pySVG meets Trundle, the turtle
My python pySVG just got a mate named Trundle the turtle (named after a turtle in my kids english school book). For a while now I haven’t coded much for pySVG. I had a lot of requests and emails though and one of those involves resurrecting parts of my old abandoned lib for representing natural phenomena.
I can’t (yet) write much about the project yet but i thought the addition of some turtle graphics might be helpful for some people using pySVG.
Basically Trundle supports the normal turtle commands (via method calls) like - forward(distance) - backward(distance) - right(angle) - left(angle) - moveTo(vector) - penDown - penUp
So you just initialize an instance of the Turtle class, along with the initial position, orientation and the style for drawing (filling, stroke, strokewidth). You move it to the position you want to start drawing in. Lower the pen. Draw.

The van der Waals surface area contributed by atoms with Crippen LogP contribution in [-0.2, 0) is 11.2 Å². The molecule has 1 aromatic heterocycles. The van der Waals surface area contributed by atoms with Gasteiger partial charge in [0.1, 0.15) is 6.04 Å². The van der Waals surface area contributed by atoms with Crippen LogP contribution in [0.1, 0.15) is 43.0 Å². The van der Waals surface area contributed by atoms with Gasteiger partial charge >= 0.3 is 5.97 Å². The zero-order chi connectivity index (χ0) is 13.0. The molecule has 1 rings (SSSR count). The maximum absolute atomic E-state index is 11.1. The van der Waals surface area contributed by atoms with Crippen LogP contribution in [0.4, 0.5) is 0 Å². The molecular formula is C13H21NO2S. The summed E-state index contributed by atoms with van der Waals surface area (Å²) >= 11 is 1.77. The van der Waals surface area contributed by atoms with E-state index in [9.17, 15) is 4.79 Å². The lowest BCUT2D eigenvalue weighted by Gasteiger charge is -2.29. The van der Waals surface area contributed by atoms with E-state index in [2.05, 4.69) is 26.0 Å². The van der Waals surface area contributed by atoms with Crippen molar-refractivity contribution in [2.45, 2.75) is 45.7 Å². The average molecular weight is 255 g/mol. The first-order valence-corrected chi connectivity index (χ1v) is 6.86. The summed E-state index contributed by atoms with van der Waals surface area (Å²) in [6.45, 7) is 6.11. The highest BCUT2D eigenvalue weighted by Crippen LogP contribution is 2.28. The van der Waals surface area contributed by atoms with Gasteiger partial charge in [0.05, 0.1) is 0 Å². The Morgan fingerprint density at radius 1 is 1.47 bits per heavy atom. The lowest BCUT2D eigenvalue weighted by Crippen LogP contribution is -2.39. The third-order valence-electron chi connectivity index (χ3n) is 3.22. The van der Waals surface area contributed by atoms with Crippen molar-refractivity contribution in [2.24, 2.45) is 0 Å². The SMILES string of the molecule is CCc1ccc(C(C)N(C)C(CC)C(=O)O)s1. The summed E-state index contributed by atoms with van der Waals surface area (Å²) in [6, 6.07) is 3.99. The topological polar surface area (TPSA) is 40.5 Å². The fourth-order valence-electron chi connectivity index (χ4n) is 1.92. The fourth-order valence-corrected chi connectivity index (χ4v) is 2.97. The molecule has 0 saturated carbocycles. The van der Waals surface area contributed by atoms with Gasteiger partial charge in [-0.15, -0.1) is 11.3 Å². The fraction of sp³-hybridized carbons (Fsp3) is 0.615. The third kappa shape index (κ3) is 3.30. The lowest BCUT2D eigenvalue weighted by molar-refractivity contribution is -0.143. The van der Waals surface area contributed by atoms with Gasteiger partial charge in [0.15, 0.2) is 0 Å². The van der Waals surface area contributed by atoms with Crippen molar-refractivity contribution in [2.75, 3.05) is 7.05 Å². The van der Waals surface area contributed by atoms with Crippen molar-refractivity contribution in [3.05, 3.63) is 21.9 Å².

Whenever you lower or raise the pen the path so far is stored into a polyline object and a new one will be instantiated. All such polylines are added to a list. The only thing you have to keep in mind is that you need to call finish() when you completed drawing or else the last path won’t be added. And if you create an instance of svg and call addTurtlePathToSVG you will have the turtles drawings nicely added into the svg container which you can save as usual.
I haven’t finished or polished the api yet, so you need to get it from here (login might be required).
I just give you some example code and the result ok?
from pysvg.turtle import Turtle, Vector from pysvg.structure import svg def testLindenMayer(): s=svg(0, 0, 2000, 2000) commands='F+F-F-FF+F+F-F+F+F-F-FF+F+F-F+F+F-F-FF+F+F-F+F+F-F-FF+F+F-F' t=Turtle() t.moveTo(Vector(500,250)) t.penDown() angle=90 distance=40 for cmd in commands: print(cmd) if cmd=='F': t.forward(distance) elif cmd=='+': t.right(angle) elif cmd=='-': t.left(angle) print(t.getPosition()) t.penDown() print (t.getXML()) s=t.addTurtlePathToSVG(s) s.save('./testoutput/testTurtle.svg') if __name__ == '__main__': testLindenMayer()
This produces the following image:
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